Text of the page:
Only the absolutely hardiest volunteers showed up on Saturday, June 13. The rain was pretty well pouring down, and we spent some time huddled under the shed hoping it would pass or at least lighten, which it did, which made harvesting a little more pleasant and somewhat simpler.
Again, it was a bumper week for the greens: they are loving this cool weather even though the tomatoes and peppers are suffering from it. Unfortunately, one of the beds of collards has been attacked by aphids. The collards were still good, but we had to spend a long time washing the aphids off before taking the harvest to Vital Bridges. Collards covered in aphids really aren’t very appealing. Luckily, the collards planted in the bed with the chard escaped the attack of the aphids.
Many pounds of greens and herbs were taken up to Vital Bridges including two types of spinach, two types of collards, kale, some beautiful ruby chard, gorgeous purple-veined mustard, a few daikon, a large bunch of savory chives and a bunch of sage.
Here's some peppery mustard leaf
Sadly, the turnips were still a little too small to be harvested, but they are coming along, as are the beets (both red and golden – finally!) and potatoes (which are looking very happy, see photo below).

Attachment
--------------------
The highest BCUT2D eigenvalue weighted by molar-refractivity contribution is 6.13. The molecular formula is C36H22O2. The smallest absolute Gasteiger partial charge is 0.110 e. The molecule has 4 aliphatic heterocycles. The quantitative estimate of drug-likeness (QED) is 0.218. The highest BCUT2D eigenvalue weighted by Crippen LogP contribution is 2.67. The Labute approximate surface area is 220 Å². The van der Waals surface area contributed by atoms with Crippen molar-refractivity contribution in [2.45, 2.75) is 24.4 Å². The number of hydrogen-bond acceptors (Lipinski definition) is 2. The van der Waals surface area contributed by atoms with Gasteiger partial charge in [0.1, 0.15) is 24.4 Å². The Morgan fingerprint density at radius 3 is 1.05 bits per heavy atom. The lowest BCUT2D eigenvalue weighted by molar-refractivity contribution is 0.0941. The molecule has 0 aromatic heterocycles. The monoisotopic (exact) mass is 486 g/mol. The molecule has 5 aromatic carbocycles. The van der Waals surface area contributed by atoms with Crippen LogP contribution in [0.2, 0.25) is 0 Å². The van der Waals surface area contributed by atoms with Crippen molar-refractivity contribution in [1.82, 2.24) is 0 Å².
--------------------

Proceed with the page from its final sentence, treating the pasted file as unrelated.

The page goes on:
The fava beans continue to grow enthusiastically, and the beans planted around the papasan frame have already sprouted!
And the lettuce may be ready for harvesting next week.
The sun didn’t really come out while we were at the garden, but the rain did taper off enough to let us get some other work done. The aphids were sprayed with a diluted solution of dish soap. A few eggplants were put in the ground. The small plugs of prairie dropseed (Sporobolus heterolepsis) were planted in the front garden along with some newly purchased Panicum virgatum, a native prairie plant commonly known as switchgrass and currently in vogue as a potential source of ethanol.
Caging the dropseed to protect it from predators in the front garden (that is, dogs and trash)
The Panicum virgatum, caged
And straw that had been soaked in water for a couple of days (thanks to the Thursday evening crew) was strewn under the plum trees and inoculated with more wine-cap stropharia spawn.